Krogstad seems to be more of a victim than an oppressor, but this seems to be more a case of the bullied becoming the bully, in a more developed way. As mentioned before, he only wants to regain his reputation in order to grant his children a better life than he lived. In this way, Krogstad becomes more than just an antagonist. We see that he is a character with feelings and wants to defend his honour by damaging that of others: “â€¦ a man like me, can have a little of what you call feelingâ€¦”  By informing Nora of his discovery of the forged signature, he becomes the spark ignites the pla’s main action. Without his intervention, the play would have gone nowhere at all. It seems he is involved in nearly every major event that happens in the book, even causing Nora to leave her house and children in search of herself. The simple appearance of his letter sets off something that, once started, would not stop until everything all the pieces of the play came together to bring us this astounding ending of the play. Even with Krogstad’s almost surreal change of heart, brought on by Mrs Linde, the play takes an even more interesting turn, and Torvald’s true personality is revealed, one of the main factors that caused Nora to leave his house.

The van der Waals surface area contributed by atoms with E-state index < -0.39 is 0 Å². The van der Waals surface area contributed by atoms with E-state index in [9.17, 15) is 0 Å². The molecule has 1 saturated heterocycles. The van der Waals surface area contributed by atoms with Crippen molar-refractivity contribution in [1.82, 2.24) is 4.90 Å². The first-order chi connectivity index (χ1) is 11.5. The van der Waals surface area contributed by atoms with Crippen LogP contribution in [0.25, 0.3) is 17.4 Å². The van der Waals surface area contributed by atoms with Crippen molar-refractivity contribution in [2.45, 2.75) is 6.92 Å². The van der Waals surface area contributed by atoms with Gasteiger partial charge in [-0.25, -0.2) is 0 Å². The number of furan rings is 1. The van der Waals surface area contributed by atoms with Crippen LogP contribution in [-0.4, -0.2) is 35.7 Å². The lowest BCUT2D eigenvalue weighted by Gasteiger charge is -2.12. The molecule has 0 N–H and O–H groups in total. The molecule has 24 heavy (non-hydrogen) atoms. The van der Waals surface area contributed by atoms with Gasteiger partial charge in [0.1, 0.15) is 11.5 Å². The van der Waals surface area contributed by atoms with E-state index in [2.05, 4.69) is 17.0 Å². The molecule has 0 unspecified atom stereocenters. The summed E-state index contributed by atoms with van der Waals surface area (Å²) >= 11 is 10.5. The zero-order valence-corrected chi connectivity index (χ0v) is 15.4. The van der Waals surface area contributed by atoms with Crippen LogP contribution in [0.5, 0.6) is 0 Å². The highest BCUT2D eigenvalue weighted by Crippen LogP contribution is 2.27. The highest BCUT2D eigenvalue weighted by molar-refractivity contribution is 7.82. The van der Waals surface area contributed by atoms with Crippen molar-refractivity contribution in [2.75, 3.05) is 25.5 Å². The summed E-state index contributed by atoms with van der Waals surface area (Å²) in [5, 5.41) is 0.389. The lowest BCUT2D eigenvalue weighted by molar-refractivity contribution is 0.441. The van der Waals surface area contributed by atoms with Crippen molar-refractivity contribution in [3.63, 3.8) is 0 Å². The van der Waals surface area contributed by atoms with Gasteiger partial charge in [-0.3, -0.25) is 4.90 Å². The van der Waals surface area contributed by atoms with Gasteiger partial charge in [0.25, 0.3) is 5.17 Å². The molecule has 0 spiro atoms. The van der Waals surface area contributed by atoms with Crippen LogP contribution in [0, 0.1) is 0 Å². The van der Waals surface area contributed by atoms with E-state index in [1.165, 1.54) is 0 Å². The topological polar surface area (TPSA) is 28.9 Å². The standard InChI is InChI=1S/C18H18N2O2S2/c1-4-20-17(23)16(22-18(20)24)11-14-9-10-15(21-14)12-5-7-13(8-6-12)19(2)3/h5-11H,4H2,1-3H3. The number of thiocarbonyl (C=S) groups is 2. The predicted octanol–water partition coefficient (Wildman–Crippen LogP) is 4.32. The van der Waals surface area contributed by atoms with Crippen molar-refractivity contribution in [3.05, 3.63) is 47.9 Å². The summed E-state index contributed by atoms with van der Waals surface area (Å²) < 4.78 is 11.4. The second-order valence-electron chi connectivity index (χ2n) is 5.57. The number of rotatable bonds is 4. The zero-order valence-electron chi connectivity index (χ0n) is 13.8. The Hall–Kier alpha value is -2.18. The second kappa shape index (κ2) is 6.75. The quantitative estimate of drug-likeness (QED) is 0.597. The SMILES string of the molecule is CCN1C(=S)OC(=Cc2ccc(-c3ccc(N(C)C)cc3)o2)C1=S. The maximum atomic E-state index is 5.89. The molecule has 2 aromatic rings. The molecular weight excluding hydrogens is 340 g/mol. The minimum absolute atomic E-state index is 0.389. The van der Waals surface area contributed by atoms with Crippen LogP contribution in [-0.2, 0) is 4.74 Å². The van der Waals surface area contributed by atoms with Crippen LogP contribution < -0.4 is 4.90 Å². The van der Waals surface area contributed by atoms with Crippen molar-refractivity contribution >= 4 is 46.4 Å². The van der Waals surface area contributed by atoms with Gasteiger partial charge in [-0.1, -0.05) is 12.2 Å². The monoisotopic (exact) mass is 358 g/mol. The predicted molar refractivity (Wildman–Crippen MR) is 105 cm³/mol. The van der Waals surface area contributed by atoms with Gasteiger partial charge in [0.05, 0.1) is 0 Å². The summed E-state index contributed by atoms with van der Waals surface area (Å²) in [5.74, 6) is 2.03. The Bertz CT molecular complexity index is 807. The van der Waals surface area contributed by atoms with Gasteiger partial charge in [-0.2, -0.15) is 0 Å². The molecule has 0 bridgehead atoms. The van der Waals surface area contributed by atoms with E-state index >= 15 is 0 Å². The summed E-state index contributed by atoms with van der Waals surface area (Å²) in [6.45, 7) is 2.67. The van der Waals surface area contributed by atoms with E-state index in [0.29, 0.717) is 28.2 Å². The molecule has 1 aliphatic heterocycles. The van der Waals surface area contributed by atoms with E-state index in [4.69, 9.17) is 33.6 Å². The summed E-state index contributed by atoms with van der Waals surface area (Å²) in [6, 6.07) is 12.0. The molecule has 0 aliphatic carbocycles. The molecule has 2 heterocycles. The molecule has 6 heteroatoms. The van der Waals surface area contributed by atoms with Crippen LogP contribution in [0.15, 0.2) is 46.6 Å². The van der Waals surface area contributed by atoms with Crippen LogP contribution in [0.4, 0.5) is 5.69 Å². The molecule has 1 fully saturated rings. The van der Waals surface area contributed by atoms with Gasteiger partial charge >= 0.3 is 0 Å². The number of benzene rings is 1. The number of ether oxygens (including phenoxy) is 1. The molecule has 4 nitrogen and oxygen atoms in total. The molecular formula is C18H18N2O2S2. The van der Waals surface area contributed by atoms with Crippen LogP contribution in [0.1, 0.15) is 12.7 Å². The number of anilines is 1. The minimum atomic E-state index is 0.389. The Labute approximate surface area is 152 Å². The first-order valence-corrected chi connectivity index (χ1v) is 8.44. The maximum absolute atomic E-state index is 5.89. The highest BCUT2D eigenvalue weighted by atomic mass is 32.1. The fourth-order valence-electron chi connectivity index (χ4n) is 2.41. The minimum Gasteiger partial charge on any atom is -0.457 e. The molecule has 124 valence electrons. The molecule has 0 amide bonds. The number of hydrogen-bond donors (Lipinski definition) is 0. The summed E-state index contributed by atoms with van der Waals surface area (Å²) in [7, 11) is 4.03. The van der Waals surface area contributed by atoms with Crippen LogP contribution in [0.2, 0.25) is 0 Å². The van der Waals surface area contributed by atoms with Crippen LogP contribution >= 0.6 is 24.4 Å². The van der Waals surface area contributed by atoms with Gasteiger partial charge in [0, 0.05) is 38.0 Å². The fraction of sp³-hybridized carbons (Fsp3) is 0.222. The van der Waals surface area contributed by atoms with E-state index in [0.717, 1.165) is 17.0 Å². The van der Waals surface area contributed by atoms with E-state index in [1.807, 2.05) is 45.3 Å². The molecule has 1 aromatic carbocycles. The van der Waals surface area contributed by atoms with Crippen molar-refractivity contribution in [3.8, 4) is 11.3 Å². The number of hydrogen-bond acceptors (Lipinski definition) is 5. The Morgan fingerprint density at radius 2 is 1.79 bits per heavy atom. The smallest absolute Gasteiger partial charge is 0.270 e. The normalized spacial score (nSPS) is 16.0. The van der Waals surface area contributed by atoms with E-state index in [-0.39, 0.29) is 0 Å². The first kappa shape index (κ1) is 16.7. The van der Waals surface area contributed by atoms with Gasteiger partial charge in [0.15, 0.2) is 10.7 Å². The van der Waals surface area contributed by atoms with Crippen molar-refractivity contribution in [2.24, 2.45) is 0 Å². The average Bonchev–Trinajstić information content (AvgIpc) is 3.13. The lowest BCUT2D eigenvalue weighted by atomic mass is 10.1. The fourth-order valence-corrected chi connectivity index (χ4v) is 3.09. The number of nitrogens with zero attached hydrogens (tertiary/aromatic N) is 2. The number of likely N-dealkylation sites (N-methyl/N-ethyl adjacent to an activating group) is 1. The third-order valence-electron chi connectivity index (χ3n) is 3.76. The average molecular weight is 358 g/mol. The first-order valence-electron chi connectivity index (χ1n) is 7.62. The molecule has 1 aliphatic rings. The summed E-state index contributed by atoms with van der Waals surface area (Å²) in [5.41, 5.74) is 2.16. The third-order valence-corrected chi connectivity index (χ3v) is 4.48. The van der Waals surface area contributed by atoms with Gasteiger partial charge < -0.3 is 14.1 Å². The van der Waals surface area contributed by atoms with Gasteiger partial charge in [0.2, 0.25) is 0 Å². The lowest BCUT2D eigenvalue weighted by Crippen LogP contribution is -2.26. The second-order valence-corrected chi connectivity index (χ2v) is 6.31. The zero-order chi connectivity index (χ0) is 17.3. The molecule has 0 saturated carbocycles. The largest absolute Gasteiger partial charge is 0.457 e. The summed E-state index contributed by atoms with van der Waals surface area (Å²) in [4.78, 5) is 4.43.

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Both Mrs Linde and Krogstad worked towards a common goal, the truth. Mrs Linde felt that if it was not told, the situation at home for Nora would deteriorate anyway, and Krogstad felt that he could bring about some justice if he let the world know that he was not a bad man, but only a person that has purely suffered dearly for his mistakes. Whether or not personal gain was a motivation for the two characters is arguable, as both of them had lost something and only wished to have it replaced. For Mrs Linde it was a job and a former lover, and for Krogstad, his and his children’ reputation. In effect, the biggest and most important link they share is honesty. They feel that the events in the Helmer household have been hidden for too long and they should come together to help rectify the situation.
Christine Linde and Nils Krogstad can definitely be considered to be the main cause of the action that occurs in the Helmer household. They give the audiences a different point of view to the way that Nora and Torvald lived, purely by the fact that society has caused them to suffer so much. Both of them seek the revelation of the Helmers’ deep dark secret, in order to help but also teach the Helmers. Through these two characters, Ibsen questions the righteousness of traditional stereotypes as they both seem to be ones which wouldn’t have been trusted in the play but in fact turn out to be the couple whose morality and compassion prevails over their dark pasts.